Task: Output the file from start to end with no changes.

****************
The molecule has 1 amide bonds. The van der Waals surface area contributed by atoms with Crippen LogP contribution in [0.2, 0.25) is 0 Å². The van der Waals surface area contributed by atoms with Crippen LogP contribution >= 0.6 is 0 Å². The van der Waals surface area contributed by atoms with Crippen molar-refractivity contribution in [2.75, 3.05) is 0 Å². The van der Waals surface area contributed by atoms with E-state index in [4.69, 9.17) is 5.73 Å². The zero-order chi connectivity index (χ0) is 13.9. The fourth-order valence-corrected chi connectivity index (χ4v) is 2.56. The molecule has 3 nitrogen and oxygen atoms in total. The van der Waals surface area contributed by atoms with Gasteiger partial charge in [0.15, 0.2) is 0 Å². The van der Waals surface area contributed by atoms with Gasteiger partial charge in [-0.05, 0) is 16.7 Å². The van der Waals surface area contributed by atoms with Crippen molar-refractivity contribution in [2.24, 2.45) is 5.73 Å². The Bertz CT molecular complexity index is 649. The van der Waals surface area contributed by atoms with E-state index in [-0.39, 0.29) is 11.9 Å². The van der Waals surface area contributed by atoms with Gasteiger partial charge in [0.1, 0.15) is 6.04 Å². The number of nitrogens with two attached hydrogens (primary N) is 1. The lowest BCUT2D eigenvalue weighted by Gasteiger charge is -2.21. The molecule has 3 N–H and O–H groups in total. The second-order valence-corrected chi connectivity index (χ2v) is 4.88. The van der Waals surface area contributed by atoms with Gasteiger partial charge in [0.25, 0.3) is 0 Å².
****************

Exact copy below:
The molecule has 1 amide bonds. The van der Waals surface area contributed by atoms with Crippen LogP contribution in [0.2, 0.25) is 0 Å². The van der Waals surface area contributed by atoms with Crippen LogP contribution >= 0.6 is 0 Å². The van der Waals surface area contributed by atoms with Crippen molar-refractivity contribution in [2.75, 3.05) is 0 Å². The van der Waals surface area contributed by atoms with E-state index in [4.69, 9.17) is 5.73 Å². The zero-order chi connectivity index (χ0) is 13.9. The fourth-order valence-corrected chi connectivity index (χ4v) is 2.56. The molecule has 3 nitrogen and oxygen atoms in total. The van der Waals surface area contributed by atoms with Gasteiger partial charge in [0.15, 0.2) is 0 Å². The van der Waals surface area contributed by atoms with Gasteiger partial charge in [-0.05, 0) is 16.7 Å². The van der Waals surface area contributed by atoms with Crippen molar-refractivity contribution in [2.24, 2.45) is 5.73 Å². The Bertz CT molecular complexity index is 649. The van der Waals surface area contributed by atoms with E-state index in [-0.39, 0.29) is 11.9 Å². The van der Waals surface area contributed by atoms with Gasteiger partial charge in [0.1, 0.15) is 6.04 Å². The number of nitrogens with two attached hydrogens (primary N) is 1. The lowest BCUT2D eigenvalue weighted by Gasteiger charge is -2.21. The molecule has 3 N–H and O–H groups in total. The second-order valence-corrected chi connectivity index (χ2v) is 4.88. The van der Waals surface area contributed by atoms with Gasteiger partial charge in [0.25, 0.3) is 0 Å².